Smart Ventilation: A systemic, socio-technical evaluation of pressure-controlled vents in housing

Lead Research Organisation: University College London
Department Name: Bartlett Sch of Env, Energy & Resources


Ventilation remains one of the biggest challenges in building environmental design and refurbishment because it involves balancing energy use, health and comfort, and heating system integration.
Reducing energy demand in buildings can play a major role in meeting our net zero carbon targets. As the fabric performance of our buildings improves, a larger percentage of a building's heat is lost through ventilation. Reducing this requires great care as indoor air quality plays a major role in our health, wellbeing and comfort. Also, how the ventilation system interacts with the heating system can impact heating control and comfort. One solution to this problem is the installation of highly controllable whole house ventilation systems. Such systems have limited applicability in existing UK homes, and if not carefully installed, maintained and operated can deliver far from the optimum. Therefore, simpler more robust passive systems (e.g. trickle vents) with centralised and decentralised mechanical extract ventilation, which are often the norm in the UK. Such systems require the correct operation of the vents by the occupant. Studies have shown that this rarely occurs, with vents often left permanently closed or always open, resulting in a succession of periods of excessive energy use and discomfort and unhealthy conditions due to poor indoor air quality, as weather conditions fluctuate.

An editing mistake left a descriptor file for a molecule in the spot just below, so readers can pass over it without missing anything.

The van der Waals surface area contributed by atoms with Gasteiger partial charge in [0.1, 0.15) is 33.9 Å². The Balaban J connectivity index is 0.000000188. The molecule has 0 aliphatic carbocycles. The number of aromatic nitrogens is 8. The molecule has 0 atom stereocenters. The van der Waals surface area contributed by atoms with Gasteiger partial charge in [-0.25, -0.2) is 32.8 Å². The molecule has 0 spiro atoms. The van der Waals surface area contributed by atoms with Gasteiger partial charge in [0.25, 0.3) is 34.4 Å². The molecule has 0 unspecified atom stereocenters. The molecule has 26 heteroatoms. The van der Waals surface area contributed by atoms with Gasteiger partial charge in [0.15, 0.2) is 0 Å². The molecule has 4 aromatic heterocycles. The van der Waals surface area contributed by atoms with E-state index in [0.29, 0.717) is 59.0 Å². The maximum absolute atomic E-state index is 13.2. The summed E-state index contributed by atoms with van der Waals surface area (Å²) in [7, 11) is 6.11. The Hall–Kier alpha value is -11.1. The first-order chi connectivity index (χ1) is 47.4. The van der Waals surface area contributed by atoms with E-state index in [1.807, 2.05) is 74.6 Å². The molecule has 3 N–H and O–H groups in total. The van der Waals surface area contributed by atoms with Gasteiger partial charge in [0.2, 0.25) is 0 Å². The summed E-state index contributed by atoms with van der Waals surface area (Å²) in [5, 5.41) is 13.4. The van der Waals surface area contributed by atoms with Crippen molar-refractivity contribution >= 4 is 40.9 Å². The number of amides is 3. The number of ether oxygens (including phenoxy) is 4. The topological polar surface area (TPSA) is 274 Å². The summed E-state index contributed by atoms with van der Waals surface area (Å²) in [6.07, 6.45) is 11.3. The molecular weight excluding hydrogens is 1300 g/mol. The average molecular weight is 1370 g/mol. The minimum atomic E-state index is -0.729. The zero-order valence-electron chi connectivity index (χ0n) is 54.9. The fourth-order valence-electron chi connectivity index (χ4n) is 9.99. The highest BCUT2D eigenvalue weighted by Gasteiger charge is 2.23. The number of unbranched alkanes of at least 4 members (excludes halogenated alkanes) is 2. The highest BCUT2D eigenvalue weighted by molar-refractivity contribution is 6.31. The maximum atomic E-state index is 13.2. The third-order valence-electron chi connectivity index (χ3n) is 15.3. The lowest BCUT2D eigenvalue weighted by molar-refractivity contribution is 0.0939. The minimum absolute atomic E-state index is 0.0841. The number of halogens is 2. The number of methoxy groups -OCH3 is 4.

Main research question:
What impact would a pressure-controlled trickle vent have on energy use, health, comfort and energy system costs when compared to a standard vent?
Sub questions could include:
1. How does the performance of a pressure-controlled vent in the field compare to theory and laboratory tests?
2. How does a pressure-controlled vent interact with mechanical systems as part of the bundles of ventilation and heating systems and socio-cultural practices in current and future homes?
3. What could the health and energy cost impacts be if pressure-controlled vents were to be widely utilised in the context of a rapidly decarbonising UK energy system?
4. What is the durability of pressure-controlled vents in the field?
5. How should a pressure-controlled vent be modelled for regulatory purposes, i.e. in SAP/EPC?
It is anticipated that the project could involve a range of technical and socio-technical research methods including:
1. Quantitative/qualitative socio-technical investigations in a number of occupied case study dwellings.
2. Laboratory testing to define/characterise the dynamic performance of the ventilator to inform modelling
3. Modelling the environmental, health and energy impact of different ventilation and heating strategies in a range of different dwelling types at both an individual dwelling level and in the existing UK stock, using analytical tools such as DomVent, NHM-Health, and Zonal or CFD models.

Planned Impact